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Lifting of firewood ban sought

Larry Martinez from Española hand lights a prescribed burn in the Santa Fe watershed in 2015 for the U.S. Forest Service. The forest service is seeking clarification on the scope of an injunction suspending the sale of fuel wood. (Eddie Moore/Albuquerque Journal)

Copyright © 2019 Albuquerque Journal

New Mexico’s entire congressional delegation has asked the U.S. Forest Service to take immediate action to resolve a court ruling that has halted all timber management on New Mexico’s national forests, including prescribed fires and firewood collection.

WildEarth Guardians, the group that brought the lawsuit, meanwhile, has responded to the statewide backlash and asked the District Court of Arizona to exclude cutting and collection of firewood from the list of prohibited timber management activities.

The decision was the result of a WildEarth Guardians lawsuit alleging the U.S. Forest Service and Fish and Wildlife Service had not adequately monitored populations of the Mexican Spotted Owl as required under the Endangered Species Act.

U.S. Sens. Tom Udall and Martin Heinrich, and U.S. Reps. Ben Ray Luján, Deb Haaland, and Xochitl Torres Small, all New Mexico Democrats, wrote to U.S. Forest Service Chief Vicki Christiansen on Friday.

“We strongly encourage the Forest Service and other parties to the lawsuit to work quickly to respond to the ruling and resolve a variety of issues, including, but not limited to, traditional firewood gathering, tribal cultural activities, and forest restoration and fire mitigation projects,” the lawmakers wrote. “We likewise strongly urge the Forest Service to undertake the action necessary to comply with the Endangered Species Act to allow the resumption of forest activities and minimize impacts to traditional uses and projects that improve the long-term health of the forest.”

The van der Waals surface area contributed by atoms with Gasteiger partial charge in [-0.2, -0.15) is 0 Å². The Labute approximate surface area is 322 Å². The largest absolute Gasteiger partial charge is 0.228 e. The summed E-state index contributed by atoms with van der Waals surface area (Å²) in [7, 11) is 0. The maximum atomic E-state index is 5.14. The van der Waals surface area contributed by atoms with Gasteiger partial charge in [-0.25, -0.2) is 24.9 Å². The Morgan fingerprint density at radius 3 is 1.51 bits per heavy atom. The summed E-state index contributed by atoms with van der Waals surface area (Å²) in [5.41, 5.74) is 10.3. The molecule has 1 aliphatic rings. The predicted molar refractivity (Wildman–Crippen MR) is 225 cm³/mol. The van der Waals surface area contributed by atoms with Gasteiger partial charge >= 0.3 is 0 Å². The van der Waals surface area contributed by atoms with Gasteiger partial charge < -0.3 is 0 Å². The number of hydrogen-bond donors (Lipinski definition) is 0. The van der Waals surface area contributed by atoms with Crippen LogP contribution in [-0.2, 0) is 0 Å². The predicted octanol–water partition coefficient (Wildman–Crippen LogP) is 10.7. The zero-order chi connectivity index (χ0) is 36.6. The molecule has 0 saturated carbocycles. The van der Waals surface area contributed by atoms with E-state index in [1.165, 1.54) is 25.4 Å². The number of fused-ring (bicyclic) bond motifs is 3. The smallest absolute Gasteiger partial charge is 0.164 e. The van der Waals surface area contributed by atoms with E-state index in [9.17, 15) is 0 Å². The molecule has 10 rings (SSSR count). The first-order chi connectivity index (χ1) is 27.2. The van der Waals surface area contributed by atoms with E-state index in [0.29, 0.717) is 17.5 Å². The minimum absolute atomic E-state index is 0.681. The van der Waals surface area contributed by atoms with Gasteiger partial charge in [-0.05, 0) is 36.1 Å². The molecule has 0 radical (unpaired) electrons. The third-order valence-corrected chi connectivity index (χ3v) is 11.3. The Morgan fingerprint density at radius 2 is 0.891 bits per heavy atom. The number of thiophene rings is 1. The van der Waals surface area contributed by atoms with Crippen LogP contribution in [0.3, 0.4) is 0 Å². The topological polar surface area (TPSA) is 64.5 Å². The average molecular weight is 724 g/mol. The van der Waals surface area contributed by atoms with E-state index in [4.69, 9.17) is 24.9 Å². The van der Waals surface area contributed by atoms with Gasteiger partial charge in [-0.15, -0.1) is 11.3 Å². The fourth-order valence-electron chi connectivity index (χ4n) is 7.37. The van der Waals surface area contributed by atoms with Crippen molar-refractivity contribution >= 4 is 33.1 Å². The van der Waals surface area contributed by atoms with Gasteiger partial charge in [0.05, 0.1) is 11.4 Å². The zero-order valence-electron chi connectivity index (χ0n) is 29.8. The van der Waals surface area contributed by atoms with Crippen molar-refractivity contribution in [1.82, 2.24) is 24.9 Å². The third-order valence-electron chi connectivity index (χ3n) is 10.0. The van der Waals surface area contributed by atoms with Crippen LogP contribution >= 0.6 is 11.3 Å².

Laura McCarthy, State Forester with the New Mexico State Forestry Division, decried the ruling but said there are alternatives while the injunction is in place.

“This court ruling is causing confusion and concern for many New Mexicans who rely on timber from our national forests for firewood to heat their homes in the fall and winter,” McCarthy said. “While State Forestry does not have jurisdiction over National Forest System Lands managed by the USDA Forest Service, we can offer options and will do everything we can to help until there is a resolution.”

The Santa Fe National Forest’s Cuba and Jemez Ranger districts are issuing firewood collection permits for use on BLM lands only. Permits are also available for certain areas from the Bureau of Land Management, the New Mexico State Land Office, the Village of Corrales and the Middle Rio Grande Conservancy District. NMForestry.com has a full list of agencies providing permits.

Local firewood salespersons said Thursday they were told by state agencies that it may be months before the issue is resolved in court.

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